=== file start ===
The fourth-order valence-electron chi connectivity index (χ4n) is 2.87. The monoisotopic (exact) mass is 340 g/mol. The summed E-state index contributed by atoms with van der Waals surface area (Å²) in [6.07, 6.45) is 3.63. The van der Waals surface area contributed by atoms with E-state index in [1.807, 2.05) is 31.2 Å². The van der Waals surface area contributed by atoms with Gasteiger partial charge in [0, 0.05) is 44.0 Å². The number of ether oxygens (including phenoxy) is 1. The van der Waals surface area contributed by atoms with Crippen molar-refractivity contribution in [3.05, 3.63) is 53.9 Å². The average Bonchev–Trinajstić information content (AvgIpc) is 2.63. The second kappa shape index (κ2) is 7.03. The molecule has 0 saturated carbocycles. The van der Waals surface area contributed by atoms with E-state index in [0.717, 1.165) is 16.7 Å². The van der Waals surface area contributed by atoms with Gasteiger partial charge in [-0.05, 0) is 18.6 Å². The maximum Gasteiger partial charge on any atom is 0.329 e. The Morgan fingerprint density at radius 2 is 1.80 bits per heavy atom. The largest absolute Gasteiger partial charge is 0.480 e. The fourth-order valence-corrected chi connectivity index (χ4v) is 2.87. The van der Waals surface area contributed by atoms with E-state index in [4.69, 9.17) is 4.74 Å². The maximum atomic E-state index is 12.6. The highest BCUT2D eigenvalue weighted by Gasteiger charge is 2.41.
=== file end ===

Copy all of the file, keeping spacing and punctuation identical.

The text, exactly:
The fourth-order valence-electron chi connectivity index (χ4n) is 2.87. The monoisotopic (exact) mass is 340 g/mol. The summed E-state index contributed by atoms with van der Waals surface area (Å²) in [6.07, 6.45) is 3.63. The van der Waals surface area contributed by atoms with E-state index in [1.807, 2.05) is 31.2 Å². The van der Waals surface area contributed by atoms with Gasteiger partial charge in [0, 0.05) is 44.0 Å². The number of ether oxygens (including phenoxy) is 1. The van der Waals surface area contributed by atoms with Crippen molar-refractivity contribution in [3.05, 3.63) is 53.9 Å². The average Bonchev–Trinajstić information content (AvgIpc) is 2.63. The second kappa shape index (κ2) is 7.03. The molecule has 0 saturated carbocycles. The van der Waals surface area contributed by atoms with E-state index in [0.717, 1.165) is 16.7 Å². The van der Waals surface area contributed by atoms with Gasteiger partial charge in [-0.05, 0) is 18.6 Å². The maximum Gasteiger partial charge on any atom is 0.329 e. The Morgan fingerprint density at radius 2 is 1.80 bits per heavy atom. The largest absolute Gasteiger partial charge is 0.480 e. The fourth-order valence-corrected chi connectivity index (χ4v) is 2.87. The van der Waals surface area contributed by atoms with E-state index in [4.69, 9.17) is 4.74 Å². The maximum atomic E-state index is 12.6. The highest BCUT2D eigenvalue weighted by Gasteiger charge is 2.41.